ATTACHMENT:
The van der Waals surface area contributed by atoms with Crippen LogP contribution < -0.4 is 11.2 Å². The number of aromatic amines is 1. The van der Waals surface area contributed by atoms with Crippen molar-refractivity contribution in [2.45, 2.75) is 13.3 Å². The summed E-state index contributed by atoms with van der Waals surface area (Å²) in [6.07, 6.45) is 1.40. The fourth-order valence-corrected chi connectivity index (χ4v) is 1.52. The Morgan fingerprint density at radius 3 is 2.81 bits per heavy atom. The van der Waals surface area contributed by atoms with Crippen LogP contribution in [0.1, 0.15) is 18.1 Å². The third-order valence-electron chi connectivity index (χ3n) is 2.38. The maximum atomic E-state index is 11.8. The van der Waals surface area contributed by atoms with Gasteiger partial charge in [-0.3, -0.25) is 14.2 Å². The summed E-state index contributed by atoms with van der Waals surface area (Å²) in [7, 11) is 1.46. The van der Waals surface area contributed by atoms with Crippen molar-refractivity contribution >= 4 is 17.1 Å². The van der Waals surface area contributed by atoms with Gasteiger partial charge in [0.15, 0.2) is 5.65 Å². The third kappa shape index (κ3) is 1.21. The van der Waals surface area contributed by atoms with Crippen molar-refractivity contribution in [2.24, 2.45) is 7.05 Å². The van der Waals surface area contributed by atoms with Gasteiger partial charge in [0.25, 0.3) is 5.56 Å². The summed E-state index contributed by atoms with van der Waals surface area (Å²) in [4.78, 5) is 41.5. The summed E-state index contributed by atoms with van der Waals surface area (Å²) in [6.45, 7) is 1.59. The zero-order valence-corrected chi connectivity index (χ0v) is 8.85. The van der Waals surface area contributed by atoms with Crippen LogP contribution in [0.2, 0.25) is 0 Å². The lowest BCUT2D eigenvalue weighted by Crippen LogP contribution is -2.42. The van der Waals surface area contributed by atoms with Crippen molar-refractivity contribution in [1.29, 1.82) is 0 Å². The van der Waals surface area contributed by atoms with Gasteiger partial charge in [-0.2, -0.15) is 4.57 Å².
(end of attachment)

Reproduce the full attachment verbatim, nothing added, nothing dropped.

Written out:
The van der Waals surface area contributed by atoms with Crippen LogP contribution < -0.4 is 11.2 Å². The number of aromatic amines is 1. The van der Waals surface area contributed by atoms with Crippen molar-refractivity contribution in [2.45, 2.75) is 13.3 Å². The summed E-state index contributed by atoms with van der Waals surface area (Å²) in [6.07, 6.45) is 1.40. The fourth-order valence-corrected chi connectivity index (χ4v) is 1.52. The Morgan fingerprint density at radius 3 is 2.81 bits per heavy atom. The van der Waals surface area contributed by atoms with Crippen LogP contribution in [0.1, 0.15) is 18.1 Å². The third-order valence-electron chi connectivity index (χ3n) is 2.38. The maximum atomic E-state index is 11.8. The van der Waals surface area contributed by atoms with Gasteiger partial charge in [-0.3, -0.25) is 14.2 Å². The summed E-state index contributed by atoms with van der Waals surface area (Å²) in [7, 11) is 1.46. The van der Waals surface area contributed by atoms with Crippen molar-refractivity contribution >= 4 is 17.1 Å². The van der Waals surface area contributed by atoms with Gasteiger partial charge in [0.15, 0.2) is 5.65 Å². The third kappa shape index (κ3) is 1.21. The van der Waals surface area contributed by atoms with Crippen molar-refractivity contribution in [2.24, 2.45) is 7.05 Å². The van der Waals surface area contributed by atoms with Gasteiger partial charge in [0.25, 0.3) is 5.56 Å². The summed E-state index contributed by atoms with van der Waals surface area (Å²) in [4.78, 5) is 41.5. The summed E-state index contributed by atoms with van der Waals surface area (Å²) in [6.45, 7) is 1.59. The zero-order valence-corrected chi connectivity index (χ0v) is 8.85. The van der Waals surface area contributed by atoms with Crippen LogP contribution in [0.2, 0.25) is 0 Å². The lowest BCUT2D eigenvalue weighted by Crippen LogP contribution is -2.42. The van der Waals surface area contributed by atoms with Crippen molar-refractivity contribution in [1.29, 1.82) is 0 Å². The van der Waals surface area contributed by atoms with Gasteiger partial charge in [-0.2, -0.15) is 4.57 Å².